TRIPOLI: Libya could proceed with a new round of oil exploration and production agreements in the current transitional period but the priority for now is to maintain pre-war output levels and future targets, the OPEC member’s new oil minister told Reuters.
The North African country has lifted oil output faster than analysts had expected to around 1.5-1.6 million barrels per day after last year’s war, which ousted Moammar Gadhafi.
“Our priority is to maintain the production at 1.5 million barrels per day,” Abdelbari al-Arusi said in his first major interview with international media since he was sworn in.
“We now have our target to increase production [by] 100,000 barrels per day for the coming few months, and then we’re planning to drill more wells to increase our production rate.”
Libya’s National Oil Corporation aims to boost output to 1.72 million bpd by end-March but has warned of the risk that strikes could interrupt production.
The new minister reiterated Libya’s target of increasing output to 2 million bpd by 2015.
Arusi, who is from the western town of Zawiyah, took office a few weeks ago to replace Abdulrahman Ben Yazza as minister in an interim government in place until a new round of elections, which will follow the drafting of a constitution next year.
“Our period here will only be 15 months, and we’re going to work on both sides – short-term and long-term plans,” he said.
He said Libya would review its last round of Exploration and Production Sharing Agreements and “come up with the right solution for new negotiations in the future.”
Until late 2004, Libya’s unexplored territory had been off-limits for decades because of sanctions. In the last bidding round, after that land opened up and a scramble for acreage ensued, companies accepted some of the industry’s tightest exploration and production deals.
“This EPSA IV [the last round] will be reviewed for the interest of the Libyans and for our partners. A lot of companies have complained about this EPSA IV; we don’t like people to lose, because this is a win-win business,” Arusi said.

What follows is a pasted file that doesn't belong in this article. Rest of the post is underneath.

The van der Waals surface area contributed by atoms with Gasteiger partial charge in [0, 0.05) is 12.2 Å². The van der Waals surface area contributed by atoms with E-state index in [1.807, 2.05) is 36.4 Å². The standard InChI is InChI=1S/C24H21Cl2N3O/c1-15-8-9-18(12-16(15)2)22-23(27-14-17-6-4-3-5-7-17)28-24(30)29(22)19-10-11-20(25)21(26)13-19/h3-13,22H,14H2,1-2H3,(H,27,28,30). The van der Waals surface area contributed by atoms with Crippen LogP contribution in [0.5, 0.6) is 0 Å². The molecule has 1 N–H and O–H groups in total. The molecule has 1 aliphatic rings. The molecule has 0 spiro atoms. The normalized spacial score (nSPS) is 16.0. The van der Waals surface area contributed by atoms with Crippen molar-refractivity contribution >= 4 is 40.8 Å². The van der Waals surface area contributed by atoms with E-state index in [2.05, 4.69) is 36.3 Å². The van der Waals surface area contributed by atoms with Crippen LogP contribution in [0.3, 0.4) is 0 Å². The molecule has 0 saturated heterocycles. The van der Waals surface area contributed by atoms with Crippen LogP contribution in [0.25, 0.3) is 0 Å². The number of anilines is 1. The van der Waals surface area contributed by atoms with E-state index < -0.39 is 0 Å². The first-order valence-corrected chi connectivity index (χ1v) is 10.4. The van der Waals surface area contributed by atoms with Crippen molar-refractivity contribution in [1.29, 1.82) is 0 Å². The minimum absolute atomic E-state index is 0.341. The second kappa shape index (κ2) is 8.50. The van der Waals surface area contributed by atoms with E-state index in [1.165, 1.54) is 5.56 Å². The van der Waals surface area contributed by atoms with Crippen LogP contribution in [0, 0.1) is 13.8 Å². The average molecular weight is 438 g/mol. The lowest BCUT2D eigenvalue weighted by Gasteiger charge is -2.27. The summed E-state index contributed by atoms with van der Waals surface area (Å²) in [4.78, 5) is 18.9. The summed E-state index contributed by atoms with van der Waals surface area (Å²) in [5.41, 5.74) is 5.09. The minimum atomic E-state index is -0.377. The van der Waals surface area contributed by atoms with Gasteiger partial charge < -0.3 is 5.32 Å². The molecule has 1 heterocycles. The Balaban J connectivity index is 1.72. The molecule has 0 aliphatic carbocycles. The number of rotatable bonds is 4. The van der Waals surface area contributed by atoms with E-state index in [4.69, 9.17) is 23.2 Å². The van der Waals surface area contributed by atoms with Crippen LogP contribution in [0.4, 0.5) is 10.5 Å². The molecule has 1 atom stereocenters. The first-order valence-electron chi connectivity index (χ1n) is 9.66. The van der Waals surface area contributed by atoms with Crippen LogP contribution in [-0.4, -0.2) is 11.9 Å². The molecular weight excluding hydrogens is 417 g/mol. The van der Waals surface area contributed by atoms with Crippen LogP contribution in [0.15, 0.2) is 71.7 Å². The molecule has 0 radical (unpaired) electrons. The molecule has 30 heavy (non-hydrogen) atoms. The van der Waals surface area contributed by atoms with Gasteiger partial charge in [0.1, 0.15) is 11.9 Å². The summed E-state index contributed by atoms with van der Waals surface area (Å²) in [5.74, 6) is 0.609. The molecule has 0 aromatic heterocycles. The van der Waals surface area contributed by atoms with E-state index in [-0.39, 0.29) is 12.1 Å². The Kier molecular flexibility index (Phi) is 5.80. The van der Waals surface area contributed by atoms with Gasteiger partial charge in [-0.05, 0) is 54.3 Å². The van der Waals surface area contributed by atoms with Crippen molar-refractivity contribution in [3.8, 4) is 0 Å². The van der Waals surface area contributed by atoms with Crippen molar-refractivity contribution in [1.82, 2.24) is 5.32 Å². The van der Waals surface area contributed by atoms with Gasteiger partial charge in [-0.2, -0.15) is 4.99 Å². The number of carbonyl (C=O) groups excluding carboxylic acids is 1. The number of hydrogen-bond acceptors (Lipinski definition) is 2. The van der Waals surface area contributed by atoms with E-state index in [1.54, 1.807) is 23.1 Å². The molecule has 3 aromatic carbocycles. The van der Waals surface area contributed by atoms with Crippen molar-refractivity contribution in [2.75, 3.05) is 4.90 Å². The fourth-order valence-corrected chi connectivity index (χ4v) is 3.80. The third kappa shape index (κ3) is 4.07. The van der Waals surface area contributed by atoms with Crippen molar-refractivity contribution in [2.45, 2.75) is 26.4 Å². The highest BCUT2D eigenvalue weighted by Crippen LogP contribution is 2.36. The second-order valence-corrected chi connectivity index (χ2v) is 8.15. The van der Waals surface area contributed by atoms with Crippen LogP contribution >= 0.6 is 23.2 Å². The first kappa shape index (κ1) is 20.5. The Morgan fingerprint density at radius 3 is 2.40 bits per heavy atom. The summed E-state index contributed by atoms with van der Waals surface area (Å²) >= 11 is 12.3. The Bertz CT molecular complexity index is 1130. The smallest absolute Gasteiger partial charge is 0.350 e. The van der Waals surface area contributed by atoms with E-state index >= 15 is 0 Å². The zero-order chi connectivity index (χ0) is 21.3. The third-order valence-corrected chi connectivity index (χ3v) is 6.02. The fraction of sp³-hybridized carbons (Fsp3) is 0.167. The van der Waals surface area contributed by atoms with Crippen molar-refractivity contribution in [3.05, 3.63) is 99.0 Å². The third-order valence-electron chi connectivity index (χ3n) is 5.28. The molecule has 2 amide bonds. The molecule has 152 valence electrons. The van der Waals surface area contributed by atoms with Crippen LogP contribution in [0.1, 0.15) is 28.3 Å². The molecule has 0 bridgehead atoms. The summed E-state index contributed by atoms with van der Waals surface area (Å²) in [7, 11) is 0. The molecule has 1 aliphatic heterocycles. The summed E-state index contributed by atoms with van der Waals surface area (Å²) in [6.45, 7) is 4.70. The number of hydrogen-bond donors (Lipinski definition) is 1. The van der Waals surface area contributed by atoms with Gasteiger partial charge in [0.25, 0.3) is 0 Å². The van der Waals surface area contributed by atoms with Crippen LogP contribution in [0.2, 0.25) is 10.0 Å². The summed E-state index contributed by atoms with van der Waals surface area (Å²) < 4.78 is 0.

Asked whether Libya is likely to see another licensing round within the next 15 months, he said, “Could be, I am not sure, could be; it depends on the situation here in Libya.”
Other senior Libyan oil officials have previously said there would be no new deals for at least a year.
Ahead of OPEC’s Dec. 12 meeting in Vienna, Arusi described recent oil prices levels at around $110 a barrel as “reasonable.” Brent crude fell nearly 4 percent last week to around $107.
Asked whether he saw any need for OPEC to change its output target of 30 million bpd at the meeting, he said: “I cannot say right now. I have to look at it and then we will decide.”
Arusi has announced a proposal to separate Libya’s exploration and production activities from refining, shaking up the running of its key industry by creating two separate bodies that would be based in Tripoli and Benghazi.
In a move that could be seen as appeasing calls for more authority in the oil-rich east, the responsibilities of the Tripoli-based NOC would be carved up. The capital would be the headquarters for an exploration and production company, and a separate company headquartered in Benghazi would deal with refining and petrochemicals.
“We got good feedback from people ... After we get the approval [from the government and national congress], we will start immediately,” he said. “We are going to do it in phases.”
Since the end of the war, workers in the east have called for more powers in a region accounting for around 80 percent of Libya’s oil wealth. Some have also called for a local company headquarters in the east as well.
“We have no objection to transfer any company anywhere in Libya if a feasibility study says so. We have to do it that way,” Arusi said, adding the calls were related to jobs.
He said the proposal to split the NOC would also create a new company, based in Benghazi and with regional branches, which would deal with the construction of pipelines and plants.
Officials have spoken of plans to create a protection force to guard Libya’s oil installations, uniting the thousands of ex-rebel fighters. Arusi said this was the responsibility of the defense and interior ministries but that progress was being made.
Better security is important to foreign companies operating in Libya. Foreign oil companies returned after the fighting, but Libya is still waiting for oil service firms to return in a significant way to working in the desert fields.
“We think the security situation in Libya is improving. We are inviting foreign companies to come here to participate in providing services to the oil industry. We need them,” he said.
Arusi, who was imprisoned for eight years under Gadhafi, was relatively unknown to the industry before his appointment. He worked at Libya’s Sirte Oil for 16 years, as an engineer and expert in corrosion at the Marsa El-Brega terminal in the east.